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Rehashing an old thread here but after 2 years forging I finally have enough to be able purchase a mid range setup. I too am looking at the OBM grinders and Coote as well as AMK and Ameribrade. I was just looking for some other opinions. They all have pros and cons, I also plan on getting a better forge setup at this time as well to have more welding success. Thanks for any help!

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I think people stress out a bit much, I know I do, over making decisions like this. Being philosophical about it,

do research on the models and rule out ones that have QUALITY complaints. When you see a complaint about a feature, or lack of, take the time and evaluate the complaint and how it would affect what you do right now, what you want to do better now, and what you might want to do in the future. If someone says "this one doesn't do "X" as well as another one I'm used to" ask if that is just because they are used to a different model not that the one they are reviewing is bad at it. Look at available accessories. Decide if you are going to buy a motor and VFD and if you want it in the whole package or other. If you are supplying the motor and using a step pulley system look at ease of set up. Same with supplying the motor yourself for direct drive. Since you haven't spent a lot of time with any grinder you will have about the same learning curve with any of them and you can adapt easily to any of the idiosyncrasies they all have. Keep as close to your planned budget as possible. Yes there are people who say "I should have ordered this and that" but look closely and you'll find folks saying "I have this and that that I ordered but ended up not using". When you think you have it all dialed in call whatever company you have chosen and speak with them to make sure it will do what you expect the way you expect. Then order it and sit back, relax and wait for the fun to begin and don't look back when it arrives. Set it up and learn to use it, whichever one you chose, as well as you can.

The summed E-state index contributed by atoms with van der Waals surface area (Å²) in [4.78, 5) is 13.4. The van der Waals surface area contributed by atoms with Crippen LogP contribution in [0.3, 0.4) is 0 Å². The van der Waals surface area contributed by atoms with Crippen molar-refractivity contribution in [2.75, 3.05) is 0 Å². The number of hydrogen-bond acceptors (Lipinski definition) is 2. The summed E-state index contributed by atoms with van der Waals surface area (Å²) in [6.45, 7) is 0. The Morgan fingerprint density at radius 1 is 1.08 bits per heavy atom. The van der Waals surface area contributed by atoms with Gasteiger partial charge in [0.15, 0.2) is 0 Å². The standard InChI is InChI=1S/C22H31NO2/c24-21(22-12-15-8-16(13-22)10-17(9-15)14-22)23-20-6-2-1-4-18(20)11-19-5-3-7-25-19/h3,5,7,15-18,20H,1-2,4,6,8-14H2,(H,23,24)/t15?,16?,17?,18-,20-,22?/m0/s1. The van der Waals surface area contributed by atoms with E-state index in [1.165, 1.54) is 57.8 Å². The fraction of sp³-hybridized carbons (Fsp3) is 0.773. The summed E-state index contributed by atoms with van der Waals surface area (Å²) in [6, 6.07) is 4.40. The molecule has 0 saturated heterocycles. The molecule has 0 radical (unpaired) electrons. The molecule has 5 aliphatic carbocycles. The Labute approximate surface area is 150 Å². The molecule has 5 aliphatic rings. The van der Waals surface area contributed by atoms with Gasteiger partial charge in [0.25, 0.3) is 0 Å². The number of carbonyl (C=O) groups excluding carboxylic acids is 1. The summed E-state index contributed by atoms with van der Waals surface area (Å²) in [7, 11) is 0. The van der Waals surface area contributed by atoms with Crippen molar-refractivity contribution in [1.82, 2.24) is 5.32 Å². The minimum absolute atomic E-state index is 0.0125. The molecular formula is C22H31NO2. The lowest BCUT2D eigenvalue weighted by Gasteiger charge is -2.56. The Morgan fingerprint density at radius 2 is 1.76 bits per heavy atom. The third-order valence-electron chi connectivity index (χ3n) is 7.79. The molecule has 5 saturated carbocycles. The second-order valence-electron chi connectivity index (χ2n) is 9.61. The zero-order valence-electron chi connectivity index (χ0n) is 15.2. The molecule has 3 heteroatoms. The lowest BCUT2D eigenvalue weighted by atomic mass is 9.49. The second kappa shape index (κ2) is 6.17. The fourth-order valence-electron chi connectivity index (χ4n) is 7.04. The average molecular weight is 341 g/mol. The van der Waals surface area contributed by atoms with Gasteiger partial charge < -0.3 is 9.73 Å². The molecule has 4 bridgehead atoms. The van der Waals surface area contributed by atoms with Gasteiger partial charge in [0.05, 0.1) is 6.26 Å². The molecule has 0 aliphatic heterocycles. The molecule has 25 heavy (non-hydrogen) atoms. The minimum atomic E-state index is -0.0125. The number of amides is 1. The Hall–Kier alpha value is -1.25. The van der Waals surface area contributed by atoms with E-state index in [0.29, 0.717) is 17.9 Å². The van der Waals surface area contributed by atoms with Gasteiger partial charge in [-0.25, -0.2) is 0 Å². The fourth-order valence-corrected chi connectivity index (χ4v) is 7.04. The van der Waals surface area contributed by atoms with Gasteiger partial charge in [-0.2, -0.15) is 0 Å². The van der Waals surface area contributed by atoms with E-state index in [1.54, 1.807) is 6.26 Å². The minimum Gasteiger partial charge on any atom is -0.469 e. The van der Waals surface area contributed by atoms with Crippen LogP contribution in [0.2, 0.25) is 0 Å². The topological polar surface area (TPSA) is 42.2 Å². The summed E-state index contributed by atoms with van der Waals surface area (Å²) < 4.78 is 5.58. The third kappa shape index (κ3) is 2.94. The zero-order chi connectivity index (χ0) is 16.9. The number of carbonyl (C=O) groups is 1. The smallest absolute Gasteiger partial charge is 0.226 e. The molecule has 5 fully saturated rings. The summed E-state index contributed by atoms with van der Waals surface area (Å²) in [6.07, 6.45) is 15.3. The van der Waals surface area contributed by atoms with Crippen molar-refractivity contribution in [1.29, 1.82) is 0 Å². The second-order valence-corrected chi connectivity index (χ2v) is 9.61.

I'm a Coote guy for my purposes, and it does have some nice accessories available despite the fact that many overlook that, but I don't think that my choice is right for everyone. I always thought "Ford vs Chevy" arguments were silly I have both plus a Dodge in my driveway.

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Thanks Vern. There is a lot out there. Right now I use an old Rockwell 1x42 with a 1hp. It works but quality belts are harder to find and my abilities have exceeded its capabilities at this point. I would really like to advance my hollow grinding with this purchase and that is where my questions start to rise. Do I get a flat or serrated wheel and what size etc? Thanks